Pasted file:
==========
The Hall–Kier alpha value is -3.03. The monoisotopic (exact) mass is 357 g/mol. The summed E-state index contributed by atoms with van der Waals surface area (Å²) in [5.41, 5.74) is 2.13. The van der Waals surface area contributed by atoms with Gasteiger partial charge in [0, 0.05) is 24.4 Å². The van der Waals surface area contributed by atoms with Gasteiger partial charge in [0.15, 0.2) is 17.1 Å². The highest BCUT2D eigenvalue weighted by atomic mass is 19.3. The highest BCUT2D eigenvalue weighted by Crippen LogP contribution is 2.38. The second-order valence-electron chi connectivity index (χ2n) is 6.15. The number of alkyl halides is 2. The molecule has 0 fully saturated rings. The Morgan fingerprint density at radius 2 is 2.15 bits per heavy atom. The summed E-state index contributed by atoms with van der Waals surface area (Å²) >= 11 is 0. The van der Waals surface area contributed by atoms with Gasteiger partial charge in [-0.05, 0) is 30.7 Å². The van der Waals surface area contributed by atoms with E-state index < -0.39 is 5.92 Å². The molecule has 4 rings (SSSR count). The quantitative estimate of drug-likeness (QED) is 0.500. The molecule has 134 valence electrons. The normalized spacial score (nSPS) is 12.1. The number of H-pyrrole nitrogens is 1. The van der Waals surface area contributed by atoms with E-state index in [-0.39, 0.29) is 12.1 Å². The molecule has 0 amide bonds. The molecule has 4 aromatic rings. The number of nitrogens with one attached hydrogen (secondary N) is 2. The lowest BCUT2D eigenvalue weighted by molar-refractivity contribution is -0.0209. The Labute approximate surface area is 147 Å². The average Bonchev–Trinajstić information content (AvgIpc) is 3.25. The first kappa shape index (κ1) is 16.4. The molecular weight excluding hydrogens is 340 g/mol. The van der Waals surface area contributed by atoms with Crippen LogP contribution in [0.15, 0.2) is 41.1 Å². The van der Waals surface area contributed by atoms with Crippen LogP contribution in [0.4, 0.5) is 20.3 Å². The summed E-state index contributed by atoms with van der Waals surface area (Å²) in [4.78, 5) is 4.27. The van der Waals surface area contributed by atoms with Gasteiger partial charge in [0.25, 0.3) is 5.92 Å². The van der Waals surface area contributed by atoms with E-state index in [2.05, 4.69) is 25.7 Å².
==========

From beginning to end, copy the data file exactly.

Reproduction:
The Hall–Kier alpha value is -3.03. The monoisotopic (exact) mass is 357 g/mol. The summed E-state index contributed by atoms with van der Waals surface area (Å²) in [5.41, 5.74) is 2.13. The van der Waals surface area contributed by atoms with Gasteiger partial charge in [0, 0.05) is 24.4 Å². The van der Waals surface area contributed by atoms with Gasteiger partial charge in [0.15, 0.2) is 17.1 Å². The highest BCUT2D eigenvalue weighted by atomic mass is 19.3. The highest BCUT2D eigenvalue weighted by Crippen LogP contribution is 2.38. The second-order valence-electron chi connectivity index (χ2n) is 6.15. The number of alkyl halides is 2. The molecule has 0 fully saturated rings. The Morgan fingerprint density at radius 2 is 2.15 bits per heavy atom. The summed E-state index contributed by atoms with van der Waals surface area (Å²) >= 11 is 0. The van der Waals surface area contributed by atoms with Gasteiger partial charge in [-0.05, 0) is 30.7 Å². The van der Waals surface area contributed by atoms with E-state index < -0.39 is 5.92 Å². The molecule has 4 rings (SSSR count). The quantitative estimate of drug-likeness (QED) is 0.500. The molecule has 134 valence electrons. The normalized spacial score (nSPS) is 12.1. The number of H-pyrrole nitrogens is 1. The van der Waals surface area contributed by atoms with E-state index in [-0.39, 0.29) is 12.1 Å². The molecule has 0 amide bonds. The molecule has 4 aromatic rings. The number of nitrogens with one attached hydrogen (secondary N) is 2. The lowest BCUT2D eigenvalue weighted by molar-refractivity contribution is -0.0209. The Labute approximate surface area is 147 Å². The average Bonchev–Trinajstić information content (AvgIpc) is 3.25. The first kappa shape index (κ1) is 16.4. The molecular weight excluding hydrogens is 340 g/mol. The van der Waals surface area contributed by atoms with Crippen LogP contribution in [0.15, 0.2) is 41.1 Å². The van der Waals surface area contributed by atoms with Crippen LogP contribution in [0.4, 0.5) is 20.3 Å². The summed E-state index contributed by atoms with van der Waals surface area (Å²) in [4.78, 5) is 4.27. The van der Waals surface area contributed by atoms with Gasteiger partial charge in [0.25, 0.3) is 5.92 Å². The van der Waals surface area contributed by atoms with E-state index in [2.05, 4.69) is 25.7 Å².